Labeled as the 'Adventure Capital of the World,' attractions range from jet boating to snowboarding to parapenting hiking. Although one may assume the city is reaping the economic benefits from tourism, it is also suffering from negative socio cultural impacts.
Due to the high tourist to resident ratio it is inevitable that residents are feeling the disruption in their everyday lives. Locals are feeling as though their town has been taken over by tourists.
A specific example of this 'take over' is the congestion caused by tourists in Queenstown. Suppose a Queenstown resident wants to make a trip into town to do some shopping.
Extra caution must be taken when driving into town due to the number of vehicles on the road. Also a lot of the drivers are foreign and unfamiliar to New Zealand's road rules which adds to the danger.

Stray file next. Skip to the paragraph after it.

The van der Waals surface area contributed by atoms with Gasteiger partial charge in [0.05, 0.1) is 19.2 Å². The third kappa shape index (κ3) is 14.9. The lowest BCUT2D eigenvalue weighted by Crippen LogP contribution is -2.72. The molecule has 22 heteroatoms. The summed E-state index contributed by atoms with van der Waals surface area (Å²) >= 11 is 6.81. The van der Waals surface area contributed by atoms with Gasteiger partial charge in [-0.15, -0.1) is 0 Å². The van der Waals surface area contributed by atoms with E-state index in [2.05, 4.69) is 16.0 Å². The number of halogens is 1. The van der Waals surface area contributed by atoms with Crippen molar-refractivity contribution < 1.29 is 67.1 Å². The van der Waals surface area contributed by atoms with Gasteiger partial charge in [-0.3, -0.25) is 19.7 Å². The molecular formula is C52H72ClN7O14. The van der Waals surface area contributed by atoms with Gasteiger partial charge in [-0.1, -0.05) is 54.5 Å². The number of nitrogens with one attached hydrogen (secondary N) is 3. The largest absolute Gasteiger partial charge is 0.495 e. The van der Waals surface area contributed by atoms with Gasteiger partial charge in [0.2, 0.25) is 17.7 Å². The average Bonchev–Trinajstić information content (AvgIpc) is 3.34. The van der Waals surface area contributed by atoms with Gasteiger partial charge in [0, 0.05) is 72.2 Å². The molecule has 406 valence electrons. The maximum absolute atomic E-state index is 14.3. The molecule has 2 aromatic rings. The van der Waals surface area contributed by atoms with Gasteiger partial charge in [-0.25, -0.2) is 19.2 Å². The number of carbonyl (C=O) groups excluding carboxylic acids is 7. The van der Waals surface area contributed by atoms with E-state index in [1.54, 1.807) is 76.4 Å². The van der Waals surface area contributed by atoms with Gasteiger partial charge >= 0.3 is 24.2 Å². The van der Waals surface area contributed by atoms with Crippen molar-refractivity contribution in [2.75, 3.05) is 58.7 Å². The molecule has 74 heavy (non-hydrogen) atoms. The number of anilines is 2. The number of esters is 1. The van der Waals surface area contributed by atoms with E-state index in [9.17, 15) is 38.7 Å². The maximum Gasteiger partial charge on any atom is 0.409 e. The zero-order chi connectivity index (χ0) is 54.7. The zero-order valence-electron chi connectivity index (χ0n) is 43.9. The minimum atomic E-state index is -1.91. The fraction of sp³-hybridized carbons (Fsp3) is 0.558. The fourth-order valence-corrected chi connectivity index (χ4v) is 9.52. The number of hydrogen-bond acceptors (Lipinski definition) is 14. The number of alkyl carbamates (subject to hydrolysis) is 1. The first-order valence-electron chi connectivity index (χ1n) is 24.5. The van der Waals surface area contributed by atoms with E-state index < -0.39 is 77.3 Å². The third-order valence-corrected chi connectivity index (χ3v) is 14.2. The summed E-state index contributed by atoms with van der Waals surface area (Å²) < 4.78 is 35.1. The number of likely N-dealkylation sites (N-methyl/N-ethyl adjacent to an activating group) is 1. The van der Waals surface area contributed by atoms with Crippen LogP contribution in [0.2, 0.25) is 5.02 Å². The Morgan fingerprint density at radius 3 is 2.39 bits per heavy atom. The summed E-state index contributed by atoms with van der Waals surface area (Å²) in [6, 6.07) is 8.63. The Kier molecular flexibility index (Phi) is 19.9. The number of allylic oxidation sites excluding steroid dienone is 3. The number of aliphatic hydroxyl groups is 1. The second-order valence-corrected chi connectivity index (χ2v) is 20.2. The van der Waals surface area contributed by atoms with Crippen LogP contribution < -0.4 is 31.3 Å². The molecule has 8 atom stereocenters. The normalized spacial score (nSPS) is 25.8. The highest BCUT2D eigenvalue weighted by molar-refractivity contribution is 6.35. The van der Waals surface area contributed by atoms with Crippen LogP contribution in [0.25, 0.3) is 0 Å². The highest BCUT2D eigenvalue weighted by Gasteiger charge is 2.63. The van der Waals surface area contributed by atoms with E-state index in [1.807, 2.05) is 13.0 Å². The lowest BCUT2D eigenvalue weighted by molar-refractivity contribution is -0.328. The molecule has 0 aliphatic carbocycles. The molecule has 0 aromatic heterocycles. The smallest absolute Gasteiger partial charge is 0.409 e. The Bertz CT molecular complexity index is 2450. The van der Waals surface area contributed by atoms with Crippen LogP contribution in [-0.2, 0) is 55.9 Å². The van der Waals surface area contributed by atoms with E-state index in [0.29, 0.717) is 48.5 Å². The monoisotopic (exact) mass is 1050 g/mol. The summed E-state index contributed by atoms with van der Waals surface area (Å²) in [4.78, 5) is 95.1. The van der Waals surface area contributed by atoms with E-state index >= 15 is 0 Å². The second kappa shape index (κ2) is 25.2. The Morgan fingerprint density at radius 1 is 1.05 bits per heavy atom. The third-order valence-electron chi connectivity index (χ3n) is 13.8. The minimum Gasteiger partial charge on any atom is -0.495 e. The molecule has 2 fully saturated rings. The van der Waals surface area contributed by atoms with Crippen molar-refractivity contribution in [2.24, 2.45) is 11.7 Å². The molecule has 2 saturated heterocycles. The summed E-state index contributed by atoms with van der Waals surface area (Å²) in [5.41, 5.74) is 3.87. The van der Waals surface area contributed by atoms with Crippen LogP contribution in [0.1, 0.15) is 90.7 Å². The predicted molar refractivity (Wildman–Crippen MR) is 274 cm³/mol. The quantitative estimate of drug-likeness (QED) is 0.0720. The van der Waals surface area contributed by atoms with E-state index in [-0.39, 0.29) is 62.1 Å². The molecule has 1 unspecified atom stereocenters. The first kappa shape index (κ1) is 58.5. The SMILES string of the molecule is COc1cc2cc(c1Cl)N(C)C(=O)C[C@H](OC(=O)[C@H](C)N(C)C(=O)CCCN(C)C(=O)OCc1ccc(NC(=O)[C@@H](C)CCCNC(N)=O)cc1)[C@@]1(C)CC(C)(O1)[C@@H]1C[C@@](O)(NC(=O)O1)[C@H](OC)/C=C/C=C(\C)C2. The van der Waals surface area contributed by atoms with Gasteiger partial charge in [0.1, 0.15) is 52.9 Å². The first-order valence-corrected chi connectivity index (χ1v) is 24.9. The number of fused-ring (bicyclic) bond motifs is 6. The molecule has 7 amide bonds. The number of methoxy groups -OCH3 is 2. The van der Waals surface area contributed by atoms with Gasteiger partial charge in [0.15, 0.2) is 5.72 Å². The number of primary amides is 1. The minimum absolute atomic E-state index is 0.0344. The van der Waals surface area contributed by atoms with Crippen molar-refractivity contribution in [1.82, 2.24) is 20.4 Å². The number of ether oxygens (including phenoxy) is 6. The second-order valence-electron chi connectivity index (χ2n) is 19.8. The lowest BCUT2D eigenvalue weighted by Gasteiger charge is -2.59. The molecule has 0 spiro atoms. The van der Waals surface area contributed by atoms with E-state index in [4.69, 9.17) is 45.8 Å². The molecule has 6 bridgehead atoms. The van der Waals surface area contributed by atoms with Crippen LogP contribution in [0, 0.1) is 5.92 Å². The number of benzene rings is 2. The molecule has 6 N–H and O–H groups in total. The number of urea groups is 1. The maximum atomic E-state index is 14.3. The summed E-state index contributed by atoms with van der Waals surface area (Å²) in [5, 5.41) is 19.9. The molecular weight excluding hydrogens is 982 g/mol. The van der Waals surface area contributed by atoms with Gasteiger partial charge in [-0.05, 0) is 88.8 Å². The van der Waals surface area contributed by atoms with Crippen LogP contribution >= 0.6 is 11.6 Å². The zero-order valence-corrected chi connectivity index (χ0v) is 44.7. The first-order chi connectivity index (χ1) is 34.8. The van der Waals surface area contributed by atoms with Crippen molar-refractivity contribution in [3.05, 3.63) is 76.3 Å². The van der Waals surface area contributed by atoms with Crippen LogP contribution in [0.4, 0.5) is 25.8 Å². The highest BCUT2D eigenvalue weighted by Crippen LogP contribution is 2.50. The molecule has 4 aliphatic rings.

Getting around Queenstown can take a lot longer due to vehicles like buses and campervans slowing down the traffic and since there are limited passing lanes driving can be quite frustrating for residents.
Once the resident gets to town they find the streets crowded with tourists and queues at the counters. Prices on necessity goods have been inflated and some locals probably would not even consider buying luxury goods in Queenstown due to the augmented 'tourist' prices Sunday Star Times, Signs on the windows of shops are starting to appear in foreign languages, typically Japanese.